Ancient Filipinos

My previous column on the Bangko Sentral ng Pilipinas (BSP) Gold and Pottery Collection has opened doors for a little post-Halloween trivia.

Last week, I ended my article with ancient Filipinos and how they sent their dead in ''spirit boats'' to the afterlife.

These Filipinos of a thousand years ago decorated their beloved dead with special masks made of gold sheets, which they considered magical substances meant to keep inside the soul or to ward away evil spirits.

Aside from hiding their dead loved ones' features with these masks, the ancient Filipinos also used a variety of gold coronets, fillets, and other ornaments in adorning their dead.

According to the Metropolitan Museum of Manila, large burial jars were also made to hold the bones of the dead, along with other objects such as jewelry and other small earthenware.

The Filipinos of long ago believed that a person did not really die completely and that death was just a door leading to another world.

''As such, that person would need earthly belongings in that world as well,'' the Metropolitan Museum said.

Jewelry, according to the Museum, has always been a symbol of wealth and stature. The BSP Gold and Pottery Collection shows that jewelry has also become ''an indicator of development as a culture'' and ''a product of Philippine native genius through the ages.''

''Personal ornaments in the Philippines are more than just applied decoration and belong to the realm of expressive art, created within the discipline of style and in the context of traditions,'' the Metropolitan Museum said.

It added: ''Goldworks are more than momentary creations, they are historical objects, from which we may derive an idea of the economic, social and cultural development of the Philippine people through time.''

In the case of pottery, these were made to suit individual household needs in Neolithic Philippines.

Most pots (palayok) were produced and used for everyday cooking activities. Small pots with incisions, however, might have been intended for use as grave furniture.

Other forms of pottery during this ancient age included pouring vessels, jugs, dishes, vases, and native dippers (tabo). Others were made as ornamental ware such as goblets, footed dishes, and globular bottles.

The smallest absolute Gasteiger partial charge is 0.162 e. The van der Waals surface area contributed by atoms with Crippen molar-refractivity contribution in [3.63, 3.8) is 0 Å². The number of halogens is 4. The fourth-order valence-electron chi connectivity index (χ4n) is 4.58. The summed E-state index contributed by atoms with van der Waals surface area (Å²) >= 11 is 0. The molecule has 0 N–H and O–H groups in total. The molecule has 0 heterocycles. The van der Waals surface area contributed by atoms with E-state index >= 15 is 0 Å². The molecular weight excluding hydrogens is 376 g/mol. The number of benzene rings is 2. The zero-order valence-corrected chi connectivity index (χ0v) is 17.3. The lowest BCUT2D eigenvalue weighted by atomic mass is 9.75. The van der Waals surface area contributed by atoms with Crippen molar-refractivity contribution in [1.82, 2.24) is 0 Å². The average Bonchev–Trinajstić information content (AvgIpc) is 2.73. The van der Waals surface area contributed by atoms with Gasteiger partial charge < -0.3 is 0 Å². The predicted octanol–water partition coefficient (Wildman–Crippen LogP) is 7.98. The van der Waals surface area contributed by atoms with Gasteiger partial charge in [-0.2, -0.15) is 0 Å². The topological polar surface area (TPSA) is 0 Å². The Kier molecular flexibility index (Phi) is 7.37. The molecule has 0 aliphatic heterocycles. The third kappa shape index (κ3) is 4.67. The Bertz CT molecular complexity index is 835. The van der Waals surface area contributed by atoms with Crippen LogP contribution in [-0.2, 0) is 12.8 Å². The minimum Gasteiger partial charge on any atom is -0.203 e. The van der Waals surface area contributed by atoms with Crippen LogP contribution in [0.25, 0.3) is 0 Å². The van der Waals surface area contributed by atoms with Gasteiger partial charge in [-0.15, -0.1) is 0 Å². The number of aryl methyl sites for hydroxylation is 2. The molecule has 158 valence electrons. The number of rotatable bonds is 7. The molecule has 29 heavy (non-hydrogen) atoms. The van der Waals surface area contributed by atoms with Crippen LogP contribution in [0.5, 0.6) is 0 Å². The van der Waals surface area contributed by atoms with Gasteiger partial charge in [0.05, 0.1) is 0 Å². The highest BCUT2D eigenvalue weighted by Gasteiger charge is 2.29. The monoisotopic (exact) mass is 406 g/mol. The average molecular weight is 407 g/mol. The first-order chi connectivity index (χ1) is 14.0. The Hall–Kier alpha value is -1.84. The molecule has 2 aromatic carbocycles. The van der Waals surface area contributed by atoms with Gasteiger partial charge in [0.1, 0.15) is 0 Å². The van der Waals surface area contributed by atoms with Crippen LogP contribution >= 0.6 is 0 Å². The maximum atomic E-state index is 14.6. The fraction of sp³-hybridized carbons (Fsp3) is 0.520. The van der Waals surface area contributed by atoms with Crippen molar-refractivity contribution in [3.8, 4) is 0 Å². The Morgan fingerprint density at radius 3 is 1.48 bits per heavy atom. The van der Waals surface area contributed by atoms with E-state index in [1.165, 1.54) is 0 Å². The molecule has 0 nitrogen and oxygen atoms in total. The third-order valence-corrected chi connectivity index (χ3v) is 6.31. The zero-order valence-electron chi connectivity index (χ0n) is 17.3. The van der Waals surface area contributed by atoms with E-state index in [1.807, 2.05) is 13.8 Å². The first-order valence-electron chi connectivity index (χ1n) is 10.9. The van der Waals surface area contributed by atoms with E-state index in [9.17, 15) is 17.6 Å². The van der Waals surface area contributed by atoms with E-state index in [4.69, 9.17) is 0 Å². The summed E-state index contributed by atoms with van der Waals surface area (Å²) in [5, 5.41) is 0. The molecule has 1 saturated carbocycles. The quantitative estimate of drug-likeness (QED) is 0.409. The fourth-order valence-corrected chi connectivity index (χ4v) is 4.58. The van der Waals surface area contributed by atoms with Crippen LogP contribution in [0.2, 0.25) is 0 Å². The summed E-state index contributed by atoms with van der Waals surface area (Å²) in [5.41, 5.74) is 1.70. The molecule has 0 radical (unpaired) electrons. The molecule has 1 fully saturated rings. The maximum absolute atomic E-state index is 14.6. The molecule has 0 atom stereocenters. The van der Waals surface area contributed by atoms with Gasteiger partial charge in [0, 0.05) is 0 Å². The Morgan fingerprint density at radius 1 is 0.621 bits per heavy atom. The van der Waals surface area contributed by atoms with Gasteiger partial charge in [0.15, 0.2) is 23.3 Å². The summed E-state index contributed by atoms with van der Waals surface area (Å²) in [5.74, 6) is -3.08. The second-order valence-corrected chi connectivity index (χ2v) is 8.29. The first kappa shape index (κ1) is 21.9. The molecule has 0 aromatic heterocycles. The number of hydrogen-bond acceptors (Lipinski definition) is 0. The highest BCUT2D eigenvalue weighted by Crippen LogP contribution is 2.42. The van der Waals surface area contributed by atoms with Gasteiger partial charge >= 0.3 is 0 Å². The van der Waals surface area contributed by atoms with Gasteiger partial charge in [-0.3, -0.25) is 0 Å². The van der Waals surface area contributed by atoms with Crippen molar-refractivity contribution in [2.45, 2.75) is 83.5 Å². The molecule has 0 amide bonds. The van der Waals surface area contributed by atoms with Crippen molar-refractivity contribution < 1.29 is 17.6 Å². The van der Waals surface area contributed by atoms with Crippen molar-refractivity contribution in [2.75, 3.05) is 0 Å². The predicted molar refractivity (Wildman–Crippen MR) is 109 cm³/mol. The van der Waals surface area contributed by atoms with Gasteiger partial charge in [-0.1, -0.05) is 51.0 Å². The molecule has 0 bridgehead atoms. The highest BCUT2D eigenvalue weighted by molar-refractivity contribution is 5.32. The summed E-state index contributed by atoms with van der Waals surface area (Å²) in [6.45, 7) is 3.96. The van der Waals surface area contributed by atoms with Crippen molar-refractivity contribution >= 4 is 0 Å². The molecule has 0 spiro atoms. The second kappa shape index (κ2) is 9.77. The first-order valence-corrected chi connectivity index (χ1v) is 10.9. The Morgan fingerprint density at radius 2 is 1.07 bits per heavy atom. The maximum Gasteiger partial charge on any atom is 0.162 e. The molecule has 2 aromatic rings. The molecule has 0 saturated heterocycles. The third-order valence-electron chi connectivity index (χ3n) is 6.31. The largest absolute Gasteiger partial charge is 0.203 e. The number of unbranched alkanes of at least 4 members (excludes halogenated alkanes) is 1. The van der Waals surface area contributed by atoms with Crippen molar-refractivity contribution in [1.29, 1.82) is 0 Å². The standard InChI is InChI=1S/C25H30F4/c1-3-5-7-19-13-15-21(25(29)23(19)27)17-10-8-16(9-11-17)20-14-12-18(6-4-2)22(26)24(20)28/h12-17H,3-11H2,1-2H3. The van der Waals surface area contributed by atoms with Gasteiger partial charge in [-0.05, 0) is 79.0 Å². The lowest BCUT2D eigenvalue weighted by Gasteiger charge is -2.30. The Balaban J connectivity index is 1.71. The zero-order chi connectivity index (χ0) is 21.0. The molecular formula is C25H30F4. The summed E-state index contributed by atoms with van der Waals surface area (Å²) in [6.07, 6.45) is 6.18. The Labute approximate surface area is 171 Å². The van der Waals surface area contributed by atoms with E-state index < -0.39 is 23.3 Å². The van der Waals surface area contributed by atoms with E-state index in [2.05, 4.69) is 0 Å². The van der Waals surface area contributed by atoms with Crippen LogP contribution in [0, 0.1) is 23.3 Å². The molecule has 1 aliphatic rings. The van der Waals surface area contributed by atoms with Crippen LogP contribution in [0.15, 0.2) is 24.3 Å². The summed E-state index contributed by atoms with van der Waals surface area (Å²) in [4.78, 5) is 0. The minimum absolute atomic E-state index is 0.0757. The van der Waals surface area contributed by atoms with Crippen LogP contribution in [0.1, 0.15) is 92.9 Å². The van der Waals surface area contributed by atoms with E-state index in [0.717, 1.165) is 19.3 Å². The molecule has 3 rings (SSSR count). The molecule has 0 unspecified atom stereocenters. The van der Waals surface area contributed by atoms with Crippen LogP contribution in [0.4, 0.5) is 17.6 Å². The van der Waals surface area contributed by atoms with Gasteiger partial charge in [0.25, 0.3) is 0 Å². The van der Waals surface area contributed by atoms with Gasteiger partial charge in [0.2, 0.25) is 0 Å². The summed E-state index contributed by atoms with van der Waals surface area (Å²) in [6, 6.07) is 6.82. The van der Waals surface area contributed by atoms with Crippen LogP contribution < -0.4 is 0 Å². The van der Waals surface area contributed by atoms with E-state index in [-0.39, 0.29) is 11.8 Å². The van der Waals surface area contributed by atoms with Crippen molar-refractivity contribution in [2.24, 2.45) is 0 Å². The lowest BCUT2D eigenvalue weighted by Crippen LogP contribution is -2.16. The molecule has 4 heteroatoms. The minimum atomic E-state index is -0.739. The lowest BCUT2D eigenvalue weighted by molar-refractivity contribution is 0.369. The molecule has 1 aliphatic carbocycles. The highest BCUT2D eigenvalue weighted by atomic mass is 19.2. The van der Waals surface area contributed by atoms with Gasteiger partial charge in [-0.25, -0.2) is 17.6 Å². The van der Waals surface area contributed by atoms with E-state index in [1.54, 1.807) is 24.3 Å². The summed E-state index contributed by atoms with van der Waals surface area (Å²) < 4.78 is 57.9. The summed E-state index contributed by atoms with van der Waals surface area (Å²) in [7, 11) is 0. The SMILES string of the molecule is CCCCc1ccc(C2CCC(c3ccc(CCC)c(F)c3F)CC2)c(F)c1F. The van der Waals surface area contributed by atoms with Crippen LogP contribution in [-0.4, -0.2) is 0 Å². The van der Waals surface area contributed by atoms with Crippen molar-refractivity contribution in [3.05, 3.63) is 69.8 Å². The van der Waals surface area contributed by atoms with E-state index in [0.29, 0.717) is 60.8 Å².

''The Philippine pottery tradition reached its height during the Metal Age, from 200 BC to 900 AD. Hence the period is also known as the Golden Age of Pottery,'' the Metropolitan Museum said.

It was during that period, according to the Museum, that early Filipinos went into pottery specialization and experimented with form, design, and techniques.

Aside from using large jars to bury the dead, other forms of pottery were used for a myriad purposes.

Round-bottom cylinders were used for liquids or salted food. They were equipped with lashing around the neck for easier transport.

Footed trays, on the other hand, were used either for the household, to hold produce, or for ritual offerings.

Other pre-colonial pottery pieces had rims with perforations to tie through and hold down the ware during firing.

''These forms were present from the Late Metal Age (200) until the Age of Contact or the Age of Interactive Trade with the Great Traditions of Asia,'' the Metropolitan Museum said.

Note: My book ''Central Banking for Every Juan and Maria'' is now off the press.

Launch date is November 16 at Fully Booked, Bonifacio High Street, Bonifacio Global City. You may e-mail us at totingbunye2000@gmail.com.

Editor’s note:Yahoo Philippines encourages responsible comments that add dimension to the discussion. No bashing or hate speech, please. You can express your opinion without slamming others or making derogatory remarks.

  • What can void a new car warranty? James Deakin - Wheel Power
    What can void a new car warranty?

    "I was denied warranty once for changing my horn!" One very annoyed reader wrote. "I was told that placing a backup camera will void my warranty" said another. The others are best left in my private inbox as Yahoo! have a swear jar in the office that I do not feel like donating this week's pay to. Continue reading → …

  • Docu exposes destruction of PH marine resources VERA Files - The Inbox
    Docu exposes destruction of PH marine resources

    By Kiersnerr Gerwin B. Tacadena, VERA Files “Gutom (hunger),” Sen. Loren Legarda said is what’s in store for the Filipino people if destruction of the country's marine resources is not stopped. Legarda, chair of the Senate committee on Environment and Natural … Continue reading → …

  • ‘Yolanda’ fiberglass boats modern-day Noah’s ark VERA Files - The Inbox
    ‘Yolanda’ fiberglass boats modern-day Noah’s ark

    By Jane Dasal, VERA Files If you want to save the earth, build a boat. That's what a group of environmentalists is saying, especially if you want to save both the forests and fishermen affected by supertyphoon “Yolanda” (Haiyan). “Haiyan … Continue reading → …

POLL
Loading...
Poll Choice Options